Behind The Gems: Stringing Necklaces

“Behind The Gems” is a long-running monthly series that takes you on an exclusive, behind-the-scenes tour of our signature collections.

In this special edition, we’re focusing on the art of stringing necklaces.

You may have heard of people having their “pearl necklaces restrung”. In this article, we will explain what this means and how often it needs to get done. And you'll see that it applies to more than just pearls. Plus, we won’t shy away from getting really technical, so you can fully understand the restringing process.

The first thing you need to know is that there are four main types of threads: natural silk, nylon/mixed threads, rubberised steel and fine chain. Each of these comes with their own particularities, advantages and disadvantages, all of which have been carefully considered by the jewellers who created your necklaces.

Without further ado, let’s dive in.


Type Of Stringing: Natural Silk Threads

This is the most traditional type of thread – it has been the preferred method for centuries.

Just think of your grandmother’s pearl necklaces.


Using natural silk requires making a tiny knot in between each and every pearl or bead. This is time consuming to do, but the results are beautiful.

Pros of Using Natural Silks:

  • The finished necklace moves naturally – there’s no stiffness whatsoever.
  • The natural silk colouring blends in well with natural white pearls (nylon or cotton mixes tend to stand out and look artificial).
  • If it breaks, only one pearl or bead will fall off, thanks to the knots in between.

Cons of Using Natural Silks:

  • Will need to be restrung more frequently than other types of threads.
  • If there are any rough edges inside the beads, the thread can wear out faster.

One of our pieces with this type of stringing is the Baroque Pearl Chocker:

Shop the Baroque Pearl Chocker


Type Of Stringing: Nylon or Mixed Threads

Necklaces with stones such as emeralds and aquamarines require slightly thicker threads made of nylon or a nylon/cotton mix. This is because the friction inside the holes of the stones creates an imperceivable, yet continuously repeated damage to the thread. So the stronger the thread, the longer the time between restringing, which leads to our ultimate end goal: happier clients.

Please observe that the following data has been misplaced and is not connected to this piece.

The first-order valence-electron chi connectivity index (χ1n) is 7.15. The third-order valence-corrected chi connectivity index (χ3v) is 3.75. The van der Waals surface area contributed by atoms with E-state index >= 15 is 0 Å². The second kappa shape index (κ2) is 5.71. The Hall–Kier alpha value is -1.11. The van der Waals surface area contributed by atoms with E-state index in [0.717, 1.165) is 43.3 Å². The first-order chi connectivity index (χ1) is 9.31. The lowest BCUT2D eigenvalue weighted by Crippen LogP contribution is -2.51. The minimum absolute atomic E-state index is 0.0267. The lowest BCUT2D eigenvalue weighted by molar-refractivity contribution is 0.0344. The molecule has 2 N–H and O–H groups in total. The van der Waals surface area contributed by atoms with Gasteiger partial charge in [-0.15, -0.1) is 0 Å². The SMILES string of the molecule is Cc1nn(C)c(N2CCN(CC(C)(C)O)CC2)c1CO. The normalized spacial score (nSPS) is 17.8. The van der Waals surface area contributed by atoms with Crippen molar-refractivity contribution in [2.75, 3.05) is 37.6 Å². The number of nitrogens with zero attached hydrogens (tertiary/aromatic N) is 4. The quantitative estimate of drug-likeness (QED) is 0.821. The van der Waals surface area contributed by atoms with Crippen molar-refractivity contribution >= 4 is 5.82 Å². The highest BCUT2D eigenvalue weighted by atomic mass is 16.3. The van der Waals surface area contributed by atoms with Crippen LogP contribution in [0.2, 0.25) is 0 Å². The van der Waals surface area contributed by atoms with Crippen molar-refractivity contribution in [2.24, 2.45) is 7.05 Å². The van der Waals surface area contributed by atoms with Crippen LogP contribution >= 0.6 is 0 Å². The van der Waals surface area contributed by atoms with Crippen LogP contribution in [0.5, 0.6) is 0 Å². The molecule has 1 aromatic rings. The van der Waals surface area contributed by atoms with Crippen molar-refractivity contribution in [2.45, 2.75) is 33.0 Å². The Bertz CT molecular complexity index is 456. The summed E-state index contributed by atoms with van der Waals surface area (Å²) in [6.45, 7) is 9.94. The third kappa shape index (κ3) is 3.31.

The same method is employed as in the case of natural silk threads: little knots are hand tied between each bead or stone.

Pros of Using Nylon or Mixed Threads:

  • The thread is stronger and more durable.
  • It can hold more weight, which makes it ideal for heavier stones.

Cons of Using Nylon or Mixed Threads:

  • Time consuming to string.
  • Matching stone colour to thread can be challenging.

Some of our pieces with this type of stringing are the Aquamarine & Diamond Encrusted Clasp Necklace and the Black Snake and Red Tiger Eye Necklace:

Shop the Aquamarine & Diamond Encrusted Clasp Necklace


Shop the Black Snake and Red Tiger Eye Necklace


Type Of Stringing: Rubberised Steel

Rubberised steel is used in necklaces with considerably heavier stones or with noticeably rougher edges. The rubber makes the cable tougher and smoother to work with.


It is quicker to work with than silk or mixed material threads as there are no knots between the stones. Instead, the beads are strung in little groups with clamps (little squished metal pieces) every 3 or so beads.

Pros of Using Rubberised Steel:

  • The rubberised steel is very durable.
  • A great choice for raw stones or those with rough edges.
  • It is relatively quick to string.

Cons of Using Rubberised Steel:

  • The lack of knots between the stones means that if the necklace breaks, they will all spill and bounce… everywhere.
  • It can be hard to hide the little clamps.
  • Initially it will have a stiffer finished look – though that will soften with wear and will eventually lay correctly.

One of our pieces with this type of stringing is the Pink Peruvian Opal Necklace:


Type Of Stringing: Fine Chain

Fine chain is a fantastic choice for necklaces that need flexibility, but also require strength. For this reason, it is used on long necklaces with medium-to-heavy stones like malachite, large tiger eye or quartz.

Pros of Using Fine Chain:

  • Great flexibility.
  • Relatively quick to string.
  • Lasts a long, long time.

Cons of Using Fine Chain:

  • As with rubberised steel, if it breaks, the stones will spill all at once.
  • Fine chain wears the beads on the inside, which can make translucent stones appear dull over time due to internal scratches. To prevent this, we prefer to make little links in the chain and space out the stones.

One of our pieces with this type of stringing method is the Spiced Coral Necklace:



How often do you have to restring a piece?

It depends on how frequently the necklace is worn. A good rule of thumb is that, if you start seeing irregular gaps in the necklace or if you notice that the stones or pearls begin to move too freely, it might be time to restring it.

Generally, it is better to restring before your necklace really needs it. Think of restringing like polishing shoes: it looks better when done regularly.


Why re-string a necklace?

A fresh thread will breathe new life into your necklace. Plus, it's an opportunity to get the stones or pearls professionally cleaned.


Get your necklace re-stringed today.

We offer the service for any type of necklace. Please contact us for details or if you have any questions.

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